Alexander Farquharson [alexanderfarquharson]
What is your specialty in illustration?
Whether it's fiction or nonfiction, I seem to do best with historical themes.
What are your regular clients like? What do they expect from you?
My clients are either book publishers or design studios. The design studios handle educational publishing. What they expect from me can vary. In educational publishing, a very tight deadline is almost always the case. With book publishers, the situation is much more reasonalbe, and the whole process is better planned out to get the best quality. Clients will always hold up a previous sample of my work as the working model for a new project.
Is there a web address where we can see some of your work?
Have you completed formal art studies, or are you self-taught?
I guess both. I went through the usual art school program at Boston's School of the Museum of Fine as well as the Art Students League of New York. However, as an illustrator, a high percentage of what I know has been gained by "on the job training".
How did you get your first full assignment? What did it involve?
I believe my first real illustration job was a book jacket assignment for a Ngaio Marsh mystery novel by Little, Brown & Company. It was a black & white illustration.
What past or present day illustrators do you admire most?
I hate to sound so old fashioned, but I can't help going back to NC Wyeth.
How similar are your current drawings to those you did as a child?
My current drawings are quite different from those I did as a child in the sense of technical competence. However, they are similar in that even then, I had a fascination with historical subjects.
What was your favorite comic book as a child?
As a kid, I loved the old Classics Illlustrated comic books.
Do you have a particular style, or does it vary a lot?
My style is pretty much realistic and not very stylized. However, it varies depending on the medium used. I either work in oils or ink
What is hardest to draw?
No matter how much you practice, the human form is the most challenging. In particular, the face and hands are always the most difficult.
What type of music do you listen to while you work?
Most of the time, I find a classical piece that fits the mood, and sometimes New Age.
Do you have a favorite work of art?
"Madonna of the Rocks" by Leonardo da Vinci.
What do you do when a client simply says "I don't like it"?
I don't recall a client saying that. When elements of my idea are criticized, I always look for ways to improve it. I've found that art editors are very perceptive in what is good, and I take their advice seriously.
What new techniques have you been experimenting with lately?
I guess the one area of experimentation I've been involved with lately is color theory.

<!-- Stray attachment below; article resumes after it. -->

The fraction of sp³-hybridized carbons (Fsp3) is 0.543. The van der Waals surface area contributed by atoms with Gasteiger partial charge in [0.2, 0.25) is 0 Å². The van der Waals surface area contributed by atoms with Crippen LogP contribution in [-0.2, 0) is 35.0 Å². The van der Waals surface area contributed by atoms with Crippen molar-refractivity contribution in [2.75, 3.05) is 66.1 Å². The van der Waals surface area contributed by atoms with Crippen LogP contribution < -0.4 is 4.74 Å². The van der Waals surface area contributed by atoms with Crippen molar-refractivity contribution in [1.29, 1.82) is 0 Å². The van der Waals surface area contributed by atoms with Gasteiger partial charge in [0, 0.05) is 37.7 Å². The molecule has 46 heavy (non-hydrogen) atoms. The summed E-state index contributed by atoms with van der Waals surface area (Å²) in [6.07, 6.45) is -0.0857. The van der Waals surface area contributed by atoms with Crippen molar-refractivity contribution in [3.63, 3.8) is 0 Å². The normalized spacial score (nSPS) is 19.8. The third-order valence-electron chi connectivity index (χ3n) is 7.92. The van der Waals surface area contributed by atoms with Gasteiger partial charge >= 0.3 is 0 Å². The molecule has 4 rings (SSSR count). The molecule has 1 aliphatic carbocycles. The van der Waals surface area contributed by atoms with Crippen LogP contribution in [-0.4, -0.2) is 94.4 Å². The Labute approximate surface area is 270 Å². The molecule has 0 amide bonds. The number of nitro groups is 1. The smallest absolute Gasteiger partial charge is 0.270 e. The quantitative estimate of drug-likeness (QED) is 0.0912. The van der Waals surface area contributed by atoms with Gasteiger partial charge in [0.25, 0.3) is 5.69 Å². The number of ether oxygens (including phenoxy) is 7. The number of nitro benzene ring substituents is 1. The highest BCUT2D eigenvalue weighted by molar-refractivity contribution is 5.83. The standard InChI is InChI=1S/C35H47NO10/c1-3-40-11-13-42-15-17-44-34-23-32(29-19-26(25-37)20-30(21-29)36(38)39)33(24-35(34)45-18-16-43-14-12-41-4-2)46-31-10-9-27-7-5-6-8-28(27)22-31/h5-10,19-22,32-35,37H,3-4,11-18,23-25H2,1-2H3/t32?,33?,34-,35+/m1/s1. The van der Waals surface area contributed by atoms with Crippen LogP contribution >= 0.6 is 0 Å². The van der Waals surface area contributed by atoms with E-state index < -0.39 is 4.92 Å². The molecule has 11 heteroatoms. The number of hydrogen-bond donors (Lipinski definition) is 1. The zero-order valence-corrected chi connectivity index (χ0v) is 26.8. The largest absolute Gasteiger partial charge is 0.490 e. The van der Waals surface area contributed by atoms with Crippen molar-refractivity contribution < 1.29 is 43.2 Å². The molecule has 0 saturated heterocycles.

What part of your work do you do on paper and what part digitally?
Except for submiting sketches digitally, my finished art is all done with traditional materials on paper. I also work out the conceptual part of an image on paper.
What research do you do for your illustrations?
In the area of historical illustration, research can be extensive. Sometimes, the publisher will help, but usually most of it is done by me. For example, my most recent children's book, "The Story of the Samson", required many hours on the computer searching out reference material.
Do you have colleagues with whom you share techniques, tricks, ideas, etc.?
I do some teaching where I share information, but that's about it.
Do you have any specific goals as an illustrator?
Of course I always strive to improve. I would like to illustrate a story of my own, and it would be nice to some day tie in my interest in science with my illustrations.
What illustration web sites do you frequent?
Occasionally I browse some web sites to see what styles are out there. I am part of this years Illustrator's Directory put out by Serbin Communication, and I've certainly gone through their listings lately.
What are you working on now?
At present, I'm actually doing a series of still life paintings as a fine art project in order to improve my color theory.
What advice do you have for someone who likes to draw and would like to make a living from it?
I guess I would say that you must focus in on your strengths and keep you goals limited to what you know for sure is within your grasp. Know that there will be rejections. The good thing in illustration is that you only have to please a few people to get you career launched. You can never please everyone. As far a drawing is concerned, just draw what you have some emotional response to.
Pepperell, MA, USA